In UK, mHealth an Unfamiliar Concept to Most

12-23-2013 2-43-12 PM

According to a new survey conducted by Pinsent Masons in the UK, the mHealth market overseas is still significantly limited by general lack of public awareness. The survey, which polled 2,000 UK adults, found that 73 percent of the public did not know what the term mHealth meant. After hearing an explanation of the term, 90 percent reported that they’d never used an mHealth service, including fitness apps, patient portals, and disease management apps.

When asked about security concerns associated with mobile health and their privacy, 62 percent reported that they were not worried about their privacy. The 38 percent who reported that there were worried were able to agree on some key corrections that would help dispel those concerns. 59 percent of these respondents said that simple controls, like being able to give consent each time their data was used, or being told how their data was being used, would make them feel better.

The survey goes on to explain use cases for different common mHealth models, asking respondents if they would be comfortable relying on apps for these services. Respondents were most comfortable appointment booking app. This makes sense, because in the UK, all appointments are already booked through a centralized web-based application called Choose and Book. 50 percent of respondents reported being comfortable using a mobile app in conjunction with requesting appointments.

Beyond appointment booking, a majority of respondents were not supportive of adopting mHealth tools. Only 33 percent reported being “willing to use mHealth service to have their health monitored remotely.” Older respondents that were retired,  the most frequent users of health services, were the most resistant to mHealth services. Only 16 percent were comfortable being remotely diagnosed with a condition, compared to 29 percent of full time workers that were comfortable with this idea. Only 14 percent of retired respondents agree that mHealth services could make their lives any easier.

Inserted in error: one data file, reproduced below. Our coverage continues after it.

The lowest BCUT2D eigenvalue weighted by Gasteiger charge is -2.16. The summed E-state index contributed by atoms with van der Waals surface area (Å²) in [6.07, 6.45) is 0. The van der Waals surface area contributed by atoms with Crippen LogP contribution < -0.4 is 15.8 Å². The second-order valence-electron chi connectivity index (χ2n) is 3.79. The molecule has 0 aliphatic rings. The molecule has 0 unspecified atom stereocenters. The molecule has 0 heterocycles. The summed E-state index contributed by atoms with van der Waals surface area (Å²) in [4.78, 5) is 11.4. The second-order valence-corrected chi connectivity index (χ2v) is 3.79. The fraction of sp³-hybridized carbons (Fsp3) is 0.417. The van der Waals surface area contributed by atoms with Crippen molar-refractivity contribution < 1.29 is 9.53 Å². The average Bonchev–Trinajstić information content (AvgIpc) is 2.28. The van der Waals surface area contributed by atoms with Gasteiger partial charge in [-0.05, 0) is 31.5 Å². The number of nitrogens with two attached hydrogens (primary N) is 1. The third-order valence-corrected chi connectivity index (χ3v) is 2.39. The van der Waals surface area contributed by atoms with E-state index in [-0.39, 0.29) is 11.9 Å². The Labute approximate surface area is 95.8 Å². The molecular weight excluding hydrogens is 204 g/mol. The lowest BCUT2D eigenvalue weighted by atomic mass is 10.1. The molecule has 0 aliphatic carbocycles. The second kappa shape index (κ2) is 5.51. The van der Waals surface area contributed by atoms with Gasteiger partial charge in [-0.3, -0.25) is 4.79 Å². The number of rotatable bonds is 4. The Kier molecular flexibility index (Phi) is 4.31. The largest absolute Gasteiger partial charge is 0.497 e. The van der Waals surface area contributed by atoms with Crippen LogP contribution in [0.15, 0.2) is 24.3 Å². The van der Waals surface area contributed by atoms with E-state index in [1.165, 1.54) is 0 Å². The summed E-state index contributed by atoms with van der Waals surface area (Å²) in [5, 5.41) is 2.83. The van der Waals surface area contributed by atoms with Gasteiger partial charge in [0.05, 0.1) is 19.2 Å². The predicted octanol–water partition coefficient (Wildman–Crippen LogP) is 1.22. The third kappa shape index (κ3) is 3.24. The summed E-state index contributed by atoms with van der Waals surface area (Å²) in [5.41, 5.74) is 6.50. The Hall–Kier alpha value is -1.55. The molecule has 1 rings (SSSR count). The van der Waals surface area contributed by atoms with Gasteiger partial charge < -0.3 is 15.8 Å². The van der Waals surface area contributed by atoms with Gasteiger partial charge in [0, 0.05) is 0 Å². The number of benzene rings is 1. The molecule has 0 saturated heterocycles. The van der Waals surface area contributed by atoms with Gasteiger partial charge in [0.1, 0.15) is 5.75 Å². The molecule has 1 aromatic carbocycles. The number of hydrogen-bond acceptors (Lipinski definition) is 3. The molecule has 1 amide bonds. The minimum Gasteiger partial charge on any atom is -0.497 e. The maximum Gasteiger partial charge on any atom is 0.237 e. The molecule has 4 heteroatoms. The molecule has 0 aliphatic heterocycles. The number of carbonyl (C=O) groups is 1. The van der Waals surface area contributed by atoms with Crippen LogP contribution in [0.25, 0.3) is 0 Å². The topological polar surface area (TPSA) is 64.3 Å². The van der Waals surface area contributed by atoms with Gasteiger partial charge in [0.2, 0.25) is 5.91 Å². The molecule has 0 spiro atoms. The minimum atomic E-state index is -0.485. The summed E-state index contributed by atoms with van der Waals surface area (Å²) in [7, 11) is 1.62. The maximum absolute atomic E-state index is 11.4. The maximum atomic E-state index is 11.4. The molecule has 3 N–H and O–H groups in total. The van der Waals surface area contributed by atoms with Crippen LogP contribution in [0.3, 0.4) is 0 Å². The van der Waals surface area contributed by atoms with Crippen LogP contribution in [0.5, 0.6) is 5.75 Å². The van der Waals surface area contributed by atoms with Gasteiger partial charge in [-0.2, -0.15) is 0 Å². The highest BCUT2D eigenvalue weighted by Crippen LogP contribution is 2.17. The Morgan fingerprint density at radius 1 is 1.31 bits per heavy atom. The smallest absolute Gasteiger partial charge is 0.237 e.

With little understanding of, or enthusiasm for, mHealth services in the UK, researchers conclude that the best way for mHealth to get a foothold in the market would be to get the NHS to help increase public awareness and trust.

"Our survey clearly shows that in order to convert standalone mHealth products and services into viable and sustainable UK business propositions, the support of the NHS will be a key prize…The survey results indicate that the UK public’s enthusiasm for mHealth would not currently sustain serious consumer-driven revenues. Whilst attitudes will change, the challenge in the interim will be for UK mHealth businesses to operate for long enough to allow that change to happen." – Matthew Godfrey-Faussett, Partner at Pinsent Masons

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